In any event, we met at Damrosch Park which was decked out like the high school gym on prom night (except most people, bowing to the reality of a reasonably humid June night, had the good sense to wear light clothing, including shorts for men.  I’m not going to take your time on my rant about how men of a certain age ought not to wear shorts unless they’re playing sports, and most certainly should never wear shorts in a restaurant lacking a 99 cent menu (which I see them do all the time), but I did get the point, especially about 15 minutes in when my Versace was rather wet.  Anyway, I digress . . . .)

The dance floor was large and nicely assembled.  The big stage was ready for some serious music and dancing.  The teacher came onto the stage.  And then.

“Take a partner.”  Oops.  This wasn’t high school prom, it was junior high dance.  Yours truly, who is very shy around women, turned to BB in horror. But BB, far more composed and self-assured (as he has always been) was confidently striding toward a woman.  Lucky for me, as I turned a bit further, a very kind young woman took pity on me and asked if I would be her partner.  Phew.

It got worse.  You see, this is a really fun event.  But, before you take a dance lesson with several hundred other people, it probably helps if you have some idea how to dance in the first place.  Our instructor was doing her best, but she had forty-five minutes and was up on the stage.  Nevertheless, the terms “ball turn” and “Michael Jackson Michael Jackson” didn’t mean very much to me.  Fortunately, neither did they to my partner.  After a few false starts, we conferred.  She suggested, quite intelligently, that we try to make sure we were doing whatever it was we thought we were doing at least in the right order and at the right times, and that perhaps other things would fall into place.  At least I think this is what she was trying to say when she gave me a dirty look and said, “do it.”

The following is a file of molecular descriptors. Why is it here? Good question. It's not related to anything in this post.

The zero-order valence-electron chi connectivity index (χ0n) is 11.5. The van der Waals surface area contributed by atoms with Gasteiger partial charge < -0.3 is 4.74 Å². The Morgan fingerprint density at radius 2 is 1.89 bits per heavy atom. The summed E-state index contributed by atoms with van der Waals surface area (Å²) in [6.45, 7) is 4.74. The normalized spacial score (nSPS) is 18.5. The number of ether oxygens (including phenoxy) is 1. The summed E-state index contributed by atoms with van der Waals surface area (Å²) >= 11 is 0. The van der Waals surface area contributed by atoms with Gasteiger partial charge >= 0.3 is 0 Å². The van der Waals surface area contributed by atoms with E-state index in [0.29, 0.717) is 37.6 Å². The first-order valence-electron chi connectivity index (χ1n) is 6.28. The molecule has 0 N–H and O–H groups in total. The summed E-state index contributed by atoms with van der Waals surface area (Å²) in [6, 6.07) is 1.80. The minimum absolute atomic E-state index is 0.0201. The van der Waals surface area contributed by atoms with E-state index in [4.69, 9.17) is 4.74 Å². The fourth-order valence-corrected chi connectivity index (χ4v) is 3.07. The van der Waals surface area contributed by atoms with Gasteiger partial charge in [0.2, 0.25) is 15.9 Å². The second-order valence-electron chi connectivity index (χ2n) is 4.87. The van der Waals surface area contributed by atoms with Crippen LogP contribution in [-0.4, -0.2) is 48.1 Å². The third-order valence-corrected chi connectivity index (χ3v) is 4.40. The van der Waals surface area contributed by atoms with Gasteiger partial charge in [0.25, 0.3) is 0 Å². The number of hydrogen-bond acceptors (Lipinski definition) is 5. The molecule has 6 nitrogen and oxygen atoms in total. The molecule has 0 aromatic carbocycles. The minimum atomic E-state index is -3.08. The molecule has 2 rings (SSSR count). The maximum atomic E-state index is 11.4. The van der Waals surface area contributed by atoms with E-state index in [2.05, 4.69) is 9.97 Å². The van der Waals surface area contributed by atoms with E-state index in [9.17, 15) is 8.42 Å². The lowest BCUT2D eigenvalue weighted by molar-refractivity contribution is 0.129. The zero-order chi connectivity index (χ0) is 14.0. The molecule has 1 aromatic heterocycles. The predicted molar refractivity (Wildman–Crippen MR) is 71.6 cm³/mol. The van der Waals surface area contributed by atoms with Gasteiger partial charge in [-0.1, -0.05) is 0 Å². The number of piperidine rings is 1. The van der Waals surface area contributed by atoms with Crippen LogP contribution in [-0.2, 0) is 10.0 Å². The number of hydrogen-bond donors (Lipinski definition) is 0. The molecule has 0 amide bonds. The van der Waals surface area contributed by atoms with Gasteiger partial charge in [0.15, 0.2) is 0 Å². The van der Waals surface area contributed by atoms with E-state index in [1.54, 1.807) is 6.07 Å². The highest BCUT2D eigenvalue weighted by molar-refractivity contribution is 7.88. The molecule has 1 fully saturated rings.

So I did.  Forty-five minutes later, I can’t say I quite knew how to hustle, and still didn’t get “Michael Jackson, Michael Jackson,” but, as the lesson ended, my partner smiled sweetly and thanked me for the dance.  She went to find her friends.  That would have meant I had to ask another woman to dance as the dance actually began. Fortunately, BB wanted a beer, so we hung out for a couple of hours, mostly watching the professionals in the crowd and trying to analyze their steps for next time, I pretending that I was just too cool to ask just any other girl to dance.  But it’s good that we tried to learn something. Because we’re going back.

Lawrence Mitchell

Storm King

Fifty miles north of The George Washington Bridge, on the west bank of the Hudson, is one of New York’s cultural treasures. Storm King Art Center is, in my experience, the most extraordinary outdoor collection of sculptures ever assembled.  But it is more than a collection of sculptures.  The landscape and art are curated together (and, in the case of one remarkable Maya Lin installation, are one and the same), creating almost a symphonic interplay of shape and color, structure and freedom, theme, counter theme, obligato, and counterpoint.  At least that is how it seems to a musician who loves the visual arts.